The changes are the result of a comprehensive review of offshore helicopter operations undertaken in conjunction with the Norwegian CAA and the European Aviation Safety Agency (EASA) and advised by a panel of independent experts.
The measures include:
Prohibiting helicopter flights in the most severe sea conditions, so that the chance of a ditched helicopter capsizing is reduced and a rescue can be safely undertaken
Requiring all passengers to have better emergency breathing equipment to increase underwater survival time unless the helicopter is equipped with side floats.
Passengers will only be able to fly if they are seated next to an emergency window exit to make it easier to get out of a helicopter in an emergency (unless helicopters are fitted with extra flotation devices or passengers are provided with better emergency breathing systems)
Major changes to improve the safety of North Sea helicopter operations, including prohibiting flights in the most severe conditions, have been announced by aviation regulators.
The changes include amendments to the seating of passengers, improved breathing equipment, changes to pilots' training and equipment improvements.
Announced by the Civil Aviation Authority (CAA), the measures follow a series of North Sea helicopter crashes in recent years including last August's Super Puma tragedy in which four people died and the April 2009 Super Puma disaster which claimed 16 lives.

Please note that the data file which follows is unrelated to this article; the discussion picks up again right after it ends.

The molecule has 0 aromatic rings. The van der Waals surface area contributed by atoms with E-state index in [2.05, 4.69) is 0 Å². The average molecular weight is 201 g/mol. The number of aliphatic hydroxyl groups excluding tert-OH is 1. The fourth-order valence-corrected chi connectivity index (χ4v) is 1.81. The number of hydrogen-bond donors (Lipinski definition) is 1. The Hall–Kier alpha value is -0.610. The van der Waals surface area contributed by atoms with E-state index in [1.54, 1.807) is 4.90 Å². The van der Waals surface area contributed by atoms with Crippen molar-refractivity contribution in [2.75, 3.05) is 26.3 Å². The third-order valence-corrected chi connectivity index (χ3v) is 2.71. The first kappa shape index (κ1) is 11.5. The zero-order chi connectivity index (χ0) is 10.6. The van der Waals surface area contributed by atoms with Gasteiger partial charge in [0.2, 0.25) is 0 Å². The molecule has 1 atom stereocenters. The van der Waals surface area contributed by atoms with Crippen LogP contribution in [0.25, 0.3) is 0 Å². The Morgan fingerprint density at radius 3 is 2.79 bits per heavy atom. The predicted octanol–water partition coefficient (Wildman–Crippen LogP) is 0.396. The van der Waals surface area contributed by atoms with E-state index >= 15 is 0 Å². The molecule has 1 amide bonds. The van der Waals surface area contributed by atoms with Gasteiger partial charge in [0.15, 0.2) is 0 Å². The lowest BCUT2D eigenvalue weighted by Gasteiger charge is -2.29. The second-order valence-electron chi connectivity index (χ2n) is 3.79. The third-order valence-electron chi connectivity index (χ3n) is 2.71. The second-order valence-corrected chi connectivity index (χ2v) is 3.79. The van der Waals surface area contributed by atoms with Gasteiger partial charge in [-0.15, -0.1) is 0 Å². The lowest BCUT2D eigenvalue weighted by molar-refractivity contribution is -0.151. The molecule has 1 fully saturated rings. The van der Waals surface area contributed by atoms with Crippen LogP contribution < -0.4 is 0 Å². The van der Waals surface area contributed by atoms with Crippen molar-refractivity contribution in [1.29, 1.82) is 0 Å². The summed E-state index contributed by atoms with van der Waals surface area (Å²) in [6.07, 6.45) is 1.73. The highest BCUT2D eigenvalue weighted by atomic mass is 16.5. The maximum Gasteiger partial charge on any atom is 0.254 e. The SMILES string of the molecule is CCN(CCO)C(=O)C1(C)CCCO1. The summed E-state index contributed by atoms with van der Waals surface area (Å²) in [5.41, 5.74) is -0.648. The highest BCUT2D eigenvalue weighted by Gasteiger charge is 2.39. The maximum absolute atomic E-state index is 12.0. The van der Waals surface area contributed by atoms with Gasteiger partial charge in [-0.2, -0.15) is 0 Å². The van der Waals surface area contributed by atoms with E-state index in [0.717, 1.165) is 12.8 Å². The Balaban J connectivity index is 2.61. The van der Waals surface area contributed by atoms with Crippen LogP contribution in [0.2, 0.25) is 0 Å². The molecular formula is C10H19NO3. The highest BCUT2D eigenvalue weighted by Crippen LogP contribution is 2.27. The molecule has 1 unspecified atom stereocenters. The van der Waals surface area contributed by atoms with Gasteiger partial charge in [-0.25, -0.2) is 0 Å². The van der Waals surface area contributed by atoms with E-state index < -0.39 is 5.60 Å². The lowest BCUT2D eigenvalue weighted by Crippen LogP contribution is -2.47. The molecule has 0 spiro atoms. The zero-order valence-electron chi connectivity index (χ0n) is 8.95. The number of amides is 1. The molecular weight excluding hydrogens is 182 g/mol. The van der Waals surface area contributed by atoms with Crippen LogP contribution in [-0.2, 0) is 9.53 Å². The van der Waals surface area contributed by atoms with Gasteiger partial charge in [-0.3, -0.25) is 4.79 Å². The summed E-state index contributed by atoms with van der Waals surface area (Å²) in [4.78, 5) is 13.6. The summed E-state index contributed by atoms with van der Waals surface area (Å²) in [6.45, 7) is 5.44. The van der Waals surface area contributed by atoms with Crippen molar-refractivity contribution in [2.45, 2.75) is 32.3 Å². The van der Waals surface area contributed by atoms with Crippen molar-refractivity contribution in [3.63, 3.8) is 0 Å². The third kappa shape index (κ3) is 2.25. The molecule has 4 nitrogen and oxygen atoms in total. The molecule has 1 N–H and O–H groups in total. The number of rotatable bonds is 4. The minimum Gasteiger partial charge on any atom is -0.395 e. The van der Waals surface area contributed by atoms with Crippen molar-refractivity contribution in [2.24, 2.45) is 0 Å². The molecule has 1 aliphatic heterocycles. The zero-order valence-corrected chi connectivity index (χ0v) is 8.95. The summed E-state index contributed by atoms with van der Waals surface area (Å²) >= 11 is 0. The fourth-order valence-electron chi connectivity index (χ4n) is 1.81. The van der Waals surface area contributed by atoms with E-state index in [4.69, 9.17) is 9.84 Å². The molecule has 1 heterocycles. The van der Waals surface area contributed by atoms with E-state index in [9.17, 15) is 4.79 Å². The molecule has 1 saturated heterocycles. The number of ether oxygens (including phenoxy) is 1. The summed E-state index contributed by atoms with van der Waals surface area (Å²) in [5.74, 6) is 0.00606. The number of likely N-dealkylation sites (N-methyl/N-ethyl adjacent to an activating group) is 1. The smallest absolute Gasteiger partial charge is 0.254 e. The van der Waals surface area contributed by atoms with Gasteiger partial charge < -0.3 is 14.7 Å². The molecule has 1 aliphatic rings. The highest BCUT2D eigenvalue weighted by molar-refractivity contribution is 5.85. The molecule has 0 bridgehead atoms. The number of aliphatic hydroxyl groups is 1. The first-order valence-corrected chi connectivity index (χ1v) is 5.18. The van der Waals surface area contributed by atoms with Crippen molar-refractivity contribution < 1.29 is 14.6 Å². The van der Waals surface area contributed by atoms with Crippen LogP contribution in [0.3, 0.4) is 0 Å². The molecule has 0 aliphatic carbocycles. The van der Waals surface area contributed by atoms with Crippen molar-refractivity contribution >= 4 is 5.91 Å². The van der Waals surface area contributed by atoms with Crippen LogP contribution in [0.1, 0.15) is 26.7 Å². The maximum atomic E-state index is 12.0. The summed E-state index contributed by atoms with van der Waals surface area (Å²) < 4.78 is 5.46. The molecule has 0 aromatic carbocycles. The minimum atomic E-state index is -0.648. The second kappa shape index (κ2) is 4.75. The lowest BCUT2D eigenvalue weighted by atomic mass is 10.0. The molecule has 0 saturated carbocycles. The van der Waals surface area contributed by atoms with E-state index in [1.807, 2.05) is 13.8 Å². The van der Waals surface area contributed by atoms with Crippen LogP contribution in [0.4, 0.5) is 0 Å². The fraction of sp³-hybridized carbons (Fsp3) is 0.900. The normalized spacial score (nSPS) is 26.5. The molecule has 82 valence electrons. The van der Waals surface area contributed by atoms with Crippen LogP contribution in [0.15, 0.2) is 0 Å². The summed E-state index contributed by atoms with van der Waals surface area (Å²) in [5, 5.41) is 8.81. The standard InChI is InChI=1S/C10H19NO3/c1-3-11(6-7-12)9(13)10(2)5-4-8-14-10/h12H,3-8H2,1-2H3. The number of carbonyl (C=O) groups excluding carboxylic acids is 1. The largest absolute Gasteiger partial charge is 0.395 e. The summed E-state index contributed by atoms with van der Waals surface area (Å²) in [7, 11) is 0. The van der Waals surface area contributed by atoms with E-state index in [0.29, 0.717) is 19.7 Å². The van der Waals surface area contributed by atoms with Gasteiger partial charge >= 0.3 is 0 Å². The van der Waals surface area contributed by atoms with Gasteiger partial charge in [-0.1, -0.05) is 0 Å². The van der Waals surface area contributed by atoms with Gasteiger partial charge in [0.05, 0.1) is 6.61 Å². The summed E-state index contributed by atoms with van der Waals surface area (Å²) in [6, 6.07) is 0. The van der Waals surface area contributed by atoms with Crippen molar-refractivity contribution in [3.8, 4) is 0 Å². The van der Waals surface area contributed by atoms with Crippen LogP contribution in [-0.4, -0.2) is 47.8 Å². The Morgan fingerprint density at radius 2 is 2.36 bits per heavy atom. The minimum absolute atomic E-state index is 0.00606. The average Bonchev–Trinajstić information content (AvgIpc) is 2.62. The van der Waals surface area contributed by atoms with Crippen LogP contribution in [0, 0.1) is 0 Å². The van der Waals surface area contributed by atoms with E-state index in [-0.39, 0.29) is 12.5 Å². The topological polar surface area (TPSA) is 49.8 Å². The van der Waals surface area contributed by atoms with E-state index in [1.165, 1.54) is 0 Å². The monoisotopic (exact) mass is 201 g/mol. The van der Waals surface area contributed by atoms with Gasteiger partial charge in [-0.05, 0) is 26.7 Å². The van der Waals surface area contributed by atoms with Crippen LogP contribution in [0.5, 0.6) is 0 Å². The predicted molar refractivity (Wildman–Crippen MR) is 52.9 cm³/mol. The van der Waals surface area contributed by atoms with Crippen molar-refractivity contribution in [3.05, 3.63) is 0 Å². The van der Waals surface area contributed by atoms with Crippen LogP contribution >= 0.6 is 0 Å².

It also said that fuel warnings were issued for both engines before it crashed, and that one of the warnings issued "related to an autopilot system failure".
Investigators are still trying to discover why no emergency transmission was received by the pilot, and why the craft did not enter into an "autorotative descent" before crashing - an automatic turning of the rotors which would normally occur as a helicopter falls through the air.
The National Police Air Service have announced that they increasing fuel levels in helicopters as a "precautionary measure" following reports of a technical issue on an aircraft.
Chief Superintendent Ian Whitehouse, National Police Air Service Chief Operating Officer, said:
“In light of the technical issue identified by Bond Air Services, as a precautionary measure, we are increasing fuel levels on all NPAS EC135 aircraft and increasing the minimum level of fuel which pilots are allowed to operate on.
The service refused to comment on any potential links to the investigation into the Glasgow crash which killed ten people.